Cicero Life from Cicero, Illinois on September 6, 1937 · 1
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Cicero Life from Cicero, Illinois · 1

Cicero, Illinois
Issue Date:
Monday, September 6, 1937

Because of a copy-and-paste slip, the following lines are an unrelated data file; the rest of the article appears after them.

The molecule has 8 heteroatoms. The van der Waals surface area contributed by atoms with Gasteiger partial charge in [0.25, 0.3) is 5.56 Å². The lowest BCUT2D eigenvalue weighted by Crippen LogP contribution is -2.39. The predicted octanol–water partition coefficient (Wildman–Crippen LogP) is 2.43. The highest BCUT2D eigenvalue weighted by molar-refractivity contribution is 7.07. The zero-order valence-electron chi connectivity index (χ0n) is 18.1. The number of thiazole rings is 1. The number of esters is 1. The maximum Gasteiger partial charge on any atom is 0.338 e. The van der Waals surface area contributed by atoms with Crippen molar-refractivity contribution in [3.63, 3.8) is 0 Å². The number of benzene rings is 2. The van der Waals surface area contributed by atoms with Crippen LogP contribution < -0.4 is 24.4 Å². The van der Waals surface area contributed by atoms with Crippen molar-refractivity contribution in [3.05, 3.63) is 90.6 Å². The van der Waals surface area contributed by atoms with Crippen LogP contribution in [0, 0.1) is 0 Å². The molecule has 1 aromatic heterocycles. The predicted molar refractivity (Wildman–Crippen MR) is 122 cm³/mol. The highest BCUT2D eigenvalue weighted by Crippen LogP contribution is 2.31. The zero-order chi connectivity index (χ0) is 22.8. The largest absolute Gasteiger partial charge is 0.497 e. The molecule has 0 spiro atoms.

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TAVERN OWNER SHOOTS PROWLER TO DEATH; FINDS IT WAS HIS SON S' noonM-i : Circulation t . BERWYN LIFE 13,800 CICERO LIFE 17,700 STICKNEY LIFE 700 Office 8304 W. 25th Street Tel.: Cicero 2717 Berwyn 2718; ' LAWndale 1110 ICEK Published Every Sunday, Wednesday and Friday CICERO, ILLINOIS, MONDAY, SEPTEMBER 6, 1937 125 5c per week delivered 5c per copy at newssta ClhaDdir ir Mir mi. Irt k to Youth Trying to Rob Father Had Been Suspected of. Other Burglaries Jacob Duda, 5101 West 32nd place, wrote a bloody finis to the criminal life of his son, Alex, 29, with a single bullet from a .38 caliber revolver early last Friday morning. . Alex, who was. scheduled to appear in the Cicero court on. a burgary charge that morning, was fatally wounded while trying to burglarize his fathers tavern at 51st avenue and 32nd place about 2 a.m. The elder Duda was preparing for bed when he was startled by someone trying to break into a side window with a hhtchut, Seeing the shadow of the prowler through the curtain, he seized his revolver from a dresser drawer and fired one shot through the glass. The bullet struck his son in the right side of the chest and lodged in his lung, but the youth With a three-day vacation under1 ran more jthan 200 feet before col- their belts, Life subscribers who lapsing alongside the Illinois Cen- participate in the Bombshell tral railroad tracks at 51st avenue. Treasure contest should be all Discovered 3 Hours Later primed to win $100 next Wednes-The victims father told police day mnrnnR-that there were two men outside Because of Labor day today, at the time, but figured be hadn't drawing for this weeks prize struck either of them when he went wa Be over one day, thus allow-out and found no one around. He 08 Life readers their usual day discovered the small ax which 10 shop 'for a Bombshell purchase they had-used in trying- to break coupon. Dont- fail to consult to-into the place and took-H in the Aa-ft paper to find'etit where house with him. these tickets may be obtained. It wasnt until 5:30 a.m. that the Everyone has a chance to win elder Duda- learned it was his own the $100 prize next Wednesday, son that he had killed. John Gora, Merely obtain the purchase cou-a neighbor, discovered Alexs body pon and a Life delivery receipt end came and told the elder Duda, Clare Vynalek of the Clare Floral who notified police. shop, 6327 West Cermak road, will Shortly after Dudas father was draw , the winning registration taken to the Cicero police station, ticket in this weeks contest a-squad under Capt. Martin Woj- ciechowski arrested Edward Pietr- 7S? .2: zak, 5057 West 32nd street, as the man who was with Alex when he attempted the burglary. Duda and $9 in cash, police said. Last signed a complaint of attempted month he was arrested on a burg-burglary against. Pietrzak. Iary charge signed by Mrs. Pearl Wanted for Burglary Kujawa, 5021 West 32nd street, The younger Duda had been and was to have been heard on the questioned by police in several charge the morning of the killing, different burglaries and had serv- A verdict of justifiable homicide ed time-in jail once. Several months, was returned by the coroners jury ago he broke into his fathers tav- after the inquest held at 492$ em and stole a half barrel of beer West 31st street, Friday morning. TO THE POINT By M. K. Th opinion expressed in this column are those of the writer and do not necessarily represent the views of The Life nor its publishers. Let Build Permanently. In nearby columns of todays paper is a drawing whidh represents the American worker building with the concrete block of "Labor Day. This cornerstone laying is a symbolic representation 'of a truth which too many are apt to forget: Labor is . the great foundation of- all enterprise, of all wealth. It may be with the hands, or with the brain, but as long as It produces some good which others can use, it is true labor. And the only way we can be certain of building an enduring national structure, one which will withstand future wars and droughts and depressions, is by making Labor strong, for without Labor we have nothing. Money in itself, tool and goods in themselves, are sterile. Without the modifying influences of brain and brawn which combine the money with the tools and commodities, the modern world would last a week. Therefore, if we recognize that Labor is the transmuting element which turns all others from dross into gold, we must be ready to give Labor its just reward. Just reward means not merely a living wage and satisfactory working conditions; it means also the right to let it voice be heard ' in the councils of industry and government. Labor must have as . much right to decide its. own destiny as Capital has today. It matters not whether that right cornea by way of an A. F. of L. or a C.I.O., or even by a Wagner act; it matters only that the right is recognized as Labors due.. . So long as those who have suffered least during the economic depression complain most at their hard lot and are unwilling to alleviate the condition of the less fortunate, we may expect little m the ' way of permanent building. When the man who is able to go to the mountains during the. warm weather and sun himself on Floridas sands during winters cold complains bitterly because a large portion of his earnings is taken away in taxes, what spirit of co-operation can he expect from the wage earner whose very life depends on keeping his job? Those unwelcome taxes are used to clothe and feed and house the millions left jobless by the very men who complain about .high taxes. And this is also the same man wljo is most violently opposed fo any effort made , by Labor to receive its "just reward. Not until his state of mind is changed, will we be able to build permanently. The tragic war now harrying Spains millions ia simply the outcome of exactly the same type of reasoning which is today voiced by Americas industrialists and financiers. If we are to avoid such an. extremity, Labor must, be allowed to come out of its cocoon and take its place on the. same plane a Capital. - Worker Dies of Bums Scalded about the face and body by a deluge of boiling caustic soda solution from an enamel machine at the Western Electric company last Monday, William Mongel, 10, 4917 South Springfield avenue, Chicago, died Thursday of first degree burns after four days of horrible suffering. Mongel, an employee in the black enameling department, turned on the starting switch of the machine filled with the lye solution which was put in the tank to clean it out. When the machine started, the solution gushed from the tank and' showered Mongels face and body. Joseph Miksek and E. C. Falk, 4323 West 26th street, both cf Chicago, fellow employees, rushed to Mongels aid and summoned help. He was taken to the Hawthorne plant emergency hospital and later transferred to the Presbyterian hospital in Chicago, where , he died Thursday evening. A verdict of accidental death was returned at the inquest by Deputy Coroner Zeno Kopecky at a Chicago undertaking parlor last Friday morning. Loan Group Breaks Record V-,' . .4 -.'--ri -The past year, the seventeenth of its existence, was a record-making one for. the Hawthorne Club Savings, Building and Loan association at the Western Electric works, according to a rocent announcement by L. E. Mulsc, secretary of the association. Total assets reached a new high mark of 5, 000, COO, exceeding the previous year by more than a million dollars; During' the year, the association made 425 real estate leans, totaling $1,426,700. This was $140,000 more than last year ar.d nearly $450,000 over the amount loaned in 1929, just previous to the depression. New homes, refinancing of mortgages and repairs and alterations to homes accounted for the increased demands for loans. More' than 2,400 new accounts have been added -to the membership of the association during the past year. Sokol Slavsky Trains for Slet If constant training has anything to do with building championship teams, the Cicero Sokol should capture the majority of first place awards at the All World Gathering of Sokols, the Sokol Slet, which will be held next year at Prague, Czechoslovakia. In preparation for this gigantic demonstration of physical fitness, Sokol Slavsky will train almost daily starting tomorrow. This rally, held once every five years, Will, attract 200,000 participants, llis estimated. Approximately 30,000 Sokols will take the field at one time for a mass demonstration of field day drills. Every Tuesday and Friday evenings male Sokols will train at the Sokol Slavsky, 6138 Cermak toad. Classes for women and girls. , will be - held - every - Monday - and Thursday. 1 Fine 3 Musketeers ; Albert Miksovsky, Casey Gorski, and A1 Purcell, three Chicago musketeers, were arrested by Cicero police at Cicero avenue and - Cermak road Thursday evening on charges of .disorderly conduct for i pushing cars , which happened to be in their way. The trio, all under the .influence of liquor, admitted that they had been drinking - heavily before they started the disturbance. They appeared ' before Judge Henry J. Sandusky in the Cicero court last Friday morning and squared up with the town for their misdemeanor by paying fines of $5 and costs. BUILD WELL FOR THE FUTURE Few Days Left to Enter Variety of Events Four required dives and two optional ones are included in the diving event for the First Annual Athletic Day sponsored by The Life, it was announced yesterday by Supervisor Norman A. Ziebell, Morton Junior college athletic director who is in charge of the festivities to be held Sunday, Sept. 12. ; The plain or swan dive, back-dive, front jack-knife, back . jack-knife, and any two fancy dives' the contestant wishes to do, are on the' program. 1 1 Rules for the other events rot tP heart-breaking 5-4 defeat they already published will appear in uered ab hands of Cicero The Life next Friday. The list will lal,t .,n P16 fifes first all-include the baseball throw, base- Jar .CB8S5.' , Manager H. L. running, football kicking and pass- Nwmkof Cicero has a well-balanc-ing, tumbling, and track and ed f.lub representing seven of the field events. Rules of the golf- leadm 8oftba11 team Cicero pitching contest appeared in last sd expects to make it two Wednesdays Life. fr the towns all-stars The entire Athletic Day cele- 50 Silvei; Medals bration, including the big all-star Athletes in Berwyn, Cicero, and . b it8 d at the cx Stickney between the ages of 10 of Life and 21 years wishing to compete . in any of these events may do so (I L by clipping the entry blank which r y I II H appears in this edition, filling it out according to directions, and ' 1 1 mm I mailing or bringing it in to The in r3 MONA Life, 6304 West 25th street, at 111 Itm cnce. Contestants will be limited to entrance in two events in order CvlriLlf at arfiaM to give more participants a chance CXniDII dl Odmeia to win one of the 60 beautiful sll- Da rL C0nf 11.10- ver medals which will be awarded rdlA -JCJJI. I I I A winners in the various events. A profusion of dahlias, gladioli What promises to be the great-' d miscellaneous late summer est softball event of the 1937 sea- blooms will . decorate Horticultural , son, the second annual Berwyn kail at the Garfield Park conser-versus Cicero All-Star game, will 'atory next Saturday and Sunday, climax the Athletic Day festivi- when the Western Electric Haw-ties at Illinois Central park, 28th i borne Flower . and Garden club street and East avenue, under the holds its annual fall exhibit, arc-lights at 8 p.m. In addition to the floral display, I The two all-star teams, select- there will be an exhibition of the ed in a poll in which 160,000 votes choicest fruits and vegetables were cast from Berwyn and Cicero, grown in the telephone makers represent the cream of the softball gardens this summer, . . talent -of the two communities. . The exhibit will be. open to Ihe Manager George iLPuggy Sluka, public both . days from . noon to Who has led the Fred Maas Boosts 10 p.m. ers to three consecutive ' BA..A. The committee in charge of ar-. championships, was named the rangements for the' show includes .choice 'of Berwyn softball fans to P. E. Chamberlain, L. D. Divis, handle the representative all-star 2426 East avenue; E. N. Knapp, . team from the city. - ' G. W. Pirrong, W. E. Saunders, J. ' Both Are Great Teams ' J. Steinlein, G. J. Zethmayr, C. D. In Frank Fend, who polled more Carlson, and E. C. Freed, votes than any other man in all- Officers of the Hawthorne Flow-, star competition this year,'-' and : er and Garden club are H. Jahnke, Fred Sonny" Bondlow, one of the ; president; W. B. Loveless, flrit longest hitters in the entire sub--vice-president; G. H. Berry i second urban area, Berwyn has a pair of vice-president; Miss Eleanor Tate, infielders who can stack up with corresponding secretary, and Miss any ia the' state.. , Josephine .Wolta, recording, see- Slokaa all-stara hope to avenge xetary. 6 Months for Moron Suspect Adam Orgel, 34, 949 West Madison street, Chicago, arrested by Cicero police as a moron suspect last Tuesday morning, was sent to the Bridewell for six months by Judge Henry J. Sandusky in the Cicero court Friday. He was taken into custody after he had cursed a local housewife for refusing him food when he stopped at her home in the neighborhood of 61st avenue and 19th street. Indication that Orgel, who has a long police record, had called at the local home for purposes other than' to obtain food was seen in the fact he had already eaten his breakfast and had food, money, and a rope with him at the time. Knocking on the door in the - pretense of getting a meal, Orgel was turned away. He shouted profane names at the woman and refused to leave the porch,-so she called the police. Investigation of the local, police department revealed that Orgel had been arrested ' and convicted for burglary of a safe in Milwaukee, Wis., in 1929, served six months in the city workhouse for burglary and larceny in St. Louis, Mo., in 1933, and was arrested in Oak . Park less than a year ago as a suspicious character. - Frank Will I ; Now Go West Faced with a six-month Jail sentence, Frank Zmaszly, 23, 4921 West 28th place, promised Judge Henry J. Sandusky that he would take the advice of the famous editor and reformer, Horace Greeley, and go West. It isnt that Frank particularly wants to go West, for hed undoubtedly rather go rest, but the edict of the court for him to move or go to jail more or less compelled his pledge. He hasnt worked steadily since returning from a C.C.C. camp several months ago, and has been living off his parents. To make matters worse, he constantly threatens them and . throws anything he gets his hands on at his stepmother when he loses his temper or comes home intoxicated, the court was told. Last Monday morning when he came home drunk and started to threaten and nbuse his parents,. . Mrs'. Zmaszly had him arrested on a charge of disorderly conduct. When the case came up in court Monday Frank promised to move out of the house and was freed on this promise. However, he later decided not to move and was haled into court again. Friday. "This is your last chance, Assistant States Attorney Henry Zadek warned Zmaszly. "If you dont move today, youll go to jail. Evidently realizing that Zadek meant exactly what he said, tho defendant promised to pack tip and go West. Wife of Retired Police Lieut. McGrath Dies at 72 Tomorrow to See Opening Buildings All Cleaned an Ready for Youngsters ) Abandoning summer sports, more than 16,000 chile will return tomorrow to their classrooms, school supt tendents in Cicero, Berwyn and Stickney estimated Saturday. Swimming pools, playgrounds, and vacant which have been overrun with carefree youngsters wil deserted starting tomorrow morning. Only the chil. who cannot enter school will remain behind to take vantage of wading pools. According to Supt. Georg j j Schwebel, approximately I 1 1f c ill ITT children will resume their st V'CyirttOt 1XU.IL in the Cicero grade schooli morrow. , Supt. E. W. Martir hi, Aflilh approximately 3,000 children 1 uy IV11U 1 lULl ietum to the schools in D: 100, while Supt. William H. The advantages of the mechani- estimated 2,200 for Distric cal age are many ... and it has The faH Morton High schoc its disadvantages, too. rollment will be approxh Last Friday afternoon when little 6,000, Supt. Ladimir Hrudke John Jacklin, 1309 South Clarence ihe Haley school in Stickne avenue, wanted a bottle of milk, house 700 more, he hied himself to his fathers milk , , ; , , truck parked in front of his home. , k'nder Stepping blithely into the truck, J " IT Johnny accidentally pushed a but- T?thSP ton which threw the machine in ,, . ; -reverse. In its backward course, ... . 0Jnst"riH " L the truck struck and severely ini rlse tolheofy, - I4; ms SU'SST' P"'M South Clarence avenue, who was f riding his bicycle in back of the Beginners at Mortoi machine. Arnold was treated for And Morton High schoi an 18-inch laceration on his right receive its share of beginne leg at the Oak Park hispital. Freshmen just out of grade will discover new delights C'Uilsl Iarge buildin aid someth KIlllU kJllULI come confused and not a ir faced when "razzed by 7 D 7 Cl A phisticated sophs, froshel bu aeebee ohot Every building in bot Jackie Setnicka, ibit, 6341 West nities has undergone clet Cermak road, became the target -if infecting and' repairinf a beebee pellet last Friday after- have been sanded and noon instead of a mail box at which ed as have the corridors two of his friends were aiming. room baseboards. Repai Jackie was playing in the rear done wherever necessarj cf his home when a beebee shot by cording to the super-George Hurst, 9, 6337 West Cer- 1 the schools are ready f mak road, struck him on Abe right wear and tear session, elbow. George wag practicing This years summer v shooting the rifle with his brother, three months has bet John, 15, according to police. The wjth activities for chil wounded boy was treated at the oniy haVe civiCi gocial aJ) Berwyn hospital. dubs taken the schoo1 Gets Annulment IS SSS" Deliberate evasion of the Uli- 1 ecrational programs'1 . , . . , reached a new peak, 1 nois hygienic marriage law and . . , . Business Also Bei falsification of her age won for Mrs. Eleanore MacMillan, 16, 3500 ,jjd WpTLdiviHe South Euclid avenue, annulment cf brought to a close withi, her marriage to Donald MacMillan, month with mass field i 25, a window trimmer. Judge cbamPionship tilts in Michael Femberg last Friday and th contest granted Mrs. MacMillan her an- thf ntere.sti" nulment. She was married to Mac- t(! sch.o1 .m Millan Aug. 18 at Crown Point, 1m 1 jn(b . who stock various seb sities and childrens we You nally mlM mething Important merchants estimate t sales have increased froi per cent because the iv about to begin. One of Ciceros beloved pioneers, Mrs. Jennie I. Smith McGrath, 5346 West 24tli street, the wife of retired Cicero Police Lieut. John J. McGrath, died early Friday morning at her home of heart failure at the ago of 72. Death came after a months illness which had kept her in bid. v . Although Mrs. McGraths condi-, tion became critical on several occasions, , she surprised attending physician 'Vrtth repeated rallh which left her . yveaker but in fair health. A resident of Cicero f-r more than 30 years, she was wall liked by neighbor and friends, y ' Liuet. MoGrath, her husband, retired last October from -the Cicero . Police department after i'Z years of service. He ia well known here and was instrumental in bringing to justice not. only petty burglar but killer as well Michael Stark Last rites were cond terday for Michael Start South East avenue, wk chronic nephritis at t hospital last Thursday, for the deceased man, A of Berwyn for 15 year hold from the chapel at I f ermak road, to . the ' . cemetery.' He ia surviv The McGraths would have been married 52 years the 25th of this month. Their golden wedding anniversary two years ago was attended ' by town officials, polico heads from the Chicago department who knew and respected the lieutenant, and a host of friends. An escort of motorcycle and Vidow Mary, four zon marching policemen will accom- Jr., Otto, Edward, ar pany the funeral cortage this morning at 8 oclock from the McGrath home to Mary Queen, of . . ,v. j Heaven church, where last rite --ffSlO-Mr Guri6SCic will be read. Burial will follow in V Mount Greenwood cemetery. ..y phews and grandchildren wiB be -'o Wednesday paper thi the pallbparer. . - -' " t'eause 'of .the Labor A Surviving besides the husband Thefef ore.todays is? ara eight children:, Myrtle, Joseph,' iotk Sunday Mm. Mabel Wahh, Mra E, J, Lofgren, Mrs. Lucille Moldt, Mr. ..... . Genevieve Peterson, Mrs. Mae schedule will be rosu Stark and John E. McGrath.- - Friday issue,. -